Girl: I can't believe she's dead. How many more people is this thing going to kill?
    Guy: What? Uh, none. Just don't go in the pool.
  • During JonTron's "StarCade" series, Jon's confused as to why Arin went through all of this trouble to capture him and stick him in the Millennium Falcon for six months playing bad Star Wars games, he tells him that he just wanted to play games for old time's sake. Jon responds by saying that he had his phone number, he could have called.
  • Sword Art Online Abridged:
    • Episode 10 is essentially a long game of matrimonial chicken — to fill an awkward post-coital silence, Kirito blurts out a Fourth-Date Marriage proposal to Asuna, she's so shocked that she accepts, and neither is willing to be the first to "blink" and admit that it's a terrible idea. After going off on a "honeymoon," adopting Yui, and then hysterically trying to buy an entire orphanage, at the end of the episode the two finally talk it out.
      Kirito: Hey, Asuna. For real this time. No bullshit. Do you think we got married too quickly?
      Asuna: Yeah, obviously.
      Kirito: Yeah, me too... Do you wanna stay together anyway?
      Asuna: Yeah, obviously.
      Kirito: Yeah, me too... Was that the entire conversation?
      Asuna: I... think it was.
      Kirito: THAT WAS SO EASY!
      Asuna: WE ARE SO STUPID!
    • Episode 11 reveals that Kayaba locked all the players in SAO to cover up a glitch that accidentally killed some people if their characters died in the game, in order to make it look nefarious but at least intentional. That part was justified by Exhaustion-Induced Idiocy, as he had been awake for several weeks due to the launch-crunch. And the last two years since the launch of the game: Kayaba kept the player base trapped inside using them as hostages to keep the cops off his back long enough to figure a way out of the mess he found himself in. However, Asuna immediately States The Simple Solution.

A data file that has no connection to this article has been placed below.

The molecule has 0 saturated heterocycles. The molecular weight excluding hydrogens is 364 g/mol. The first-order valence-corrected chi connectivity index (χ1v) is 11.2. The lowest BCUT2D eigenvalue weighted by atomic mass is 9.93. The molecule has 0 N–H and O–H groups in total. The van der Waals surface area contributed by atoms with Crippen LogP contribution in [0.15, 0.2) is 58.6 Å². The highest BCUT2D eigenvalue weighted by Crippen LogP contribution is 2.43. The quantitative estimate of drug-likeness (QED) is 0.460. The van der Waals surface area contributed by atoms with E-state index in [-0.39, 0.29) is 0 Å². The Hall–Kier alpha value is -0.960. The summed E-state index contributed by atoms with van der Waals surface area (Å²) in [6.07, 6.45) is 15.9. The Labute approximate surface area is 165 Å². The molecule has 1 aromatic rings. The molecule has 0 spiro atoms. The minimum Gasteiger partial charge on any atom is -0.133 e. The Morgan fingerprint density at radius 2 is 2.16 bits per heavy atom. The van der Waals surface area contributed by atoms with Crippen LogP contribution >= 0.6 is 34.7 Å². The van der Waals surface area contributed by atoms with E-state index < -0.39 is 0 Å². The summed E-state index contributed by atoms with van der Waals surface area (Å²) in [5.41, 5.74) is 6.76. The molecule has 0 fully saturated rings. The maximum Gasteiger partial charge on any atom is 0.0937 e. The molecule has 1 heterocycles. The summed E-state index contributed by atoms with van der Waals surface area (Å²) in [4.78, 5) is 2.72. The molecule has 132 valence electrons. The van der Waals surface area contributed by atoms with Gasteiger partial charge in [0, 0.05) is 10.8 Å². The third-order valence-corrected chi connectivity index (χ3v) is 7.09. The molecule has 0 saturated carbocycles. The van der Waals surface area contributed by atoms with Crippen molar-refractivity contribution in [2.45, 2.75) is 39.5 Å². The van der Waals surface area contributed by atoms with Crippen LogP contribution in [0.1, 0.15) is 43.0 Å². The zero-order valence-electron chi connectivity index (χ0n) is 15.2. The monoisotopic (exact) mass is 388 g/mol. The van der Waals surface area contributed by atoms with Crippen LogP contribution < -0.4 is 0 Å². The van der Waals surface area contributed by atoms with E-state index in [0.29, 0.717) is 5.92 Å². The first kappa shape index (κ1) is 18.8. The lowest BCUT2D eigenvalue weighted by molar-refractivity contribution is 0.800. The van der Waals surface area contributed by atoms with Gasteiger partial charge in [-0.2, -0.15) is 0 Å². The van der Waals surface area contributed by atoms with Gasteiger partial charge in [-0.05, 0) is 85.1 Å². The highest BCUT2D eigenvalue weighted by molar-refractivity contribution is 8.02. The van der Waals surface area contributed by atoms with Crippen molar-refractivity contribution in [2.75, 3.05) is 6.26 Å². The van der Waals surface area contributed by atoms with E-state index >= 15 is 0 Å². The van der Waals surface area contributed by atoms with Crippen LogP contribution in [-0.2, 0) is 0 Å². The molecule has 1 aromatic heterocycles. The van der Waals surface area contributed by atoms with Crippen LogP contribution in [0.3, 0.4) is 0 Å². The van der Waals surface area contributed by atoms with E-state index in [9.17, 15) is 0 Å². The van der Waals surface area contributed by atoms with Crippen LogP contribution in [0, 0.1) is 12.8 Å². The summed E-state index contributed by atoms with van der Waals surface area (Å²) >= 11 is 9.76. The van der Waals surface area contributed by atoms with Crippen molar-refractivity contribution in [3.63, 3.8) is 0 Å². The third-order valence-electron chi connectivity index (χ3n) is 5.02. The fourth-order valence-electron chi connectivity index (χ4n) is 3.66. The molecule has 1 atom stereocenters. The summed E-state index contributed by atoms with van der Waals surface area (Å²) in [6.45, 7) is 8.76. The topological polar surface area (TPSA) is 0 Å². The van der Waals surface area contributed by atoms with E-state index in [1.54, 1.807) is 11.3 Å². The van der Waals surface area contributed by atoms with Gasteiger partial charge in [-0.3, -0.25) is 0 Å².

Asuna: Why didn't you just blame it on some hacker group pretending to be you? It would've made more sense than the truth, and it's not like you had any kind of motive.
      Kayaba: (chuckling) Yeah, okay, see, Asuna? The problem with that, is that it's... an excellent idea I wish I had thought of two years ago. (long Beat) Anyhoo, on that sobering note, I think I'm gonna go scream into that uncaring void for a bit.
  • Considering that Duels Decide Everything and many of the characters (usually the antagonists) tend to have Complexity Addictions, this trope frequently occurs in Yu-Gi-Oh! The Abridged Series. One example would be Yami ranting to Pegasus about all the unnecessary death, expense, and pointless angst he caused by setting up the Duelist Kingdom tournament just to try and cheat Yugi out of the Millennium Puzzle.
    Yami: Did you ever consider just asking me for it? I mean, do you have any idea how much time and money you've wasted with this whole façade? People have died because you wanted a necklace! I killed a gay clown for Ra's sake!
  • In the FU DW video concerning the Arthur episode "Arthur's Family Vacation", host Matt uses the recap to explain how every conflict in the episode could have been avoided if D.W. didn't go on the vacation. This list includes avoiding hours of heavy traffic, staying in the suite they booked instead of a cheaper accommodation, having a quiet lobster dinner, and not having to see a violent shark movie.
  • Nostalgia Critic points this out about Dunston Checks In, after Kyle escapes being tied up by Lord Rutledge and goes to his father for help. Rather than the Zany Scheme the father comes up with to save the day, Critic points out how he could have just called the cops on Rutledge for kidnapping and tying up his son and avoided the entire third act of the film.


Alternative Title(s): We Could Have Avoided All This, Could Have Avoided This, We Could Have Avoided This

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Livek keeps beating Rutherford to ways to marginally improve the ship's performance.